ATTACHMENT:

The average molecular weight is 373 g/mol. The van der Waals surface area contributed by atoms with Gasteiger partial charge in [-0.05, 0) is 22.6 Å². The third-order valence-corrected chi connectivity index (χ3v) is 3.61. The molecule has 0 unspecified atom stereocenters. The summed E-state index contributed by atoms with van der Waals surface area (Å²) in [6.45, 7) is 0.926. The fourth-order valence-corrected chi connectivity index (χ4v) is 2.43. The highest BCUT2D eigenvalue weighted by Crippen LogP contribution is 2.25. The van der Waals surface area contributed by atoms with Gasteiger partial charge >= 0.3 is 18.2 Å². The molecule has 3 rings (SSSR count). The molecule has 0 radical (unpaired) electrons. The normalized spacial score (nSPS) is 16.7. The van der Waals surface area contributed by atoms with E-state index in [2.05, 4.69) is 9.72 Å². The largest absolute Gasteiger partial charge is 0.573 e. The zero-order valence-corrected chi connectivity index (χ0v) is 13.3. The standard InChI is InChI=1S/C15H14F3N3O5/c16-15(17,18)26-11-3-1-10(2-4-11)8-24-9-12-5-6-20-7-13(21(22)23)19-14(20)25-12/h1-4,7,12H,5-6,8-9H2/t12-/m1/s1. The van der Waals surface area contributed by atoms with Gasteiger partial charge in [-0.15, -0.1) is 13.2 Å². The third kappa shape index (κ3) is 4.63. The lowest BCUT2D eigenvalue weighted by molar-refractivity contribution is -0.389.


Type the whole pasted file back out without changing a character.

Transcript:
The average molecular weight is 373 g/mol. The van der Waals surface area contributed by atoms with Gasteiger partial charge in [-0.05, 0) is 22.6 Å². The third-order valence-corrected chi connectivity index (χ3v) is 3.61. The molecule has 0 unspecified atom stereocenters. The summed E-state index contributed by atoms with van der Waals surface area (Å²) in [6.45, 7) is 0.926. The fourth-order valence-corrected chi connectivity index (χ4v) is 2.43. The highest BCUT2D eigenvalue weighted by Crippen LogP contribution is 2.25. The van der Waals surface area contributed by atoms with Gasteiger partial charge >= 0.3 is 18.2 Å². The molecule has 3 rings (SSSR count). The molecule has 0 radical (unpaired) electrons. The normalized spacial score (nSPS) is 16.7. The van der Waals surface area contributed by atoms with E-state index in [2.05, 4.69) is 9.72 Å². The largest absolute Gasteiger partial charge is 0.573 e. The zero-order valence-corrected chi connectivity index (χ0v) is 13.3. The standard InChI is InChI=1S/C15H14F3N3O5/c16-15(17,18)26-11-3-1-10(2-4-11)8-24-9-12-5-6-20-7-13(21(22)23)19-14(20)25-12/h1-4,7,12H,5-6,8-9H2/t12-/m1/s1. The van der Waals surface area contributed by atoms with Gasteiger partial charge in [-0.15, -0.1) is 13.2 Å². The third kappa shape index (κ3) is 4.63. The lowest BCUT2D eigenvalue weighted by molar-refractivity contribution is -0.389.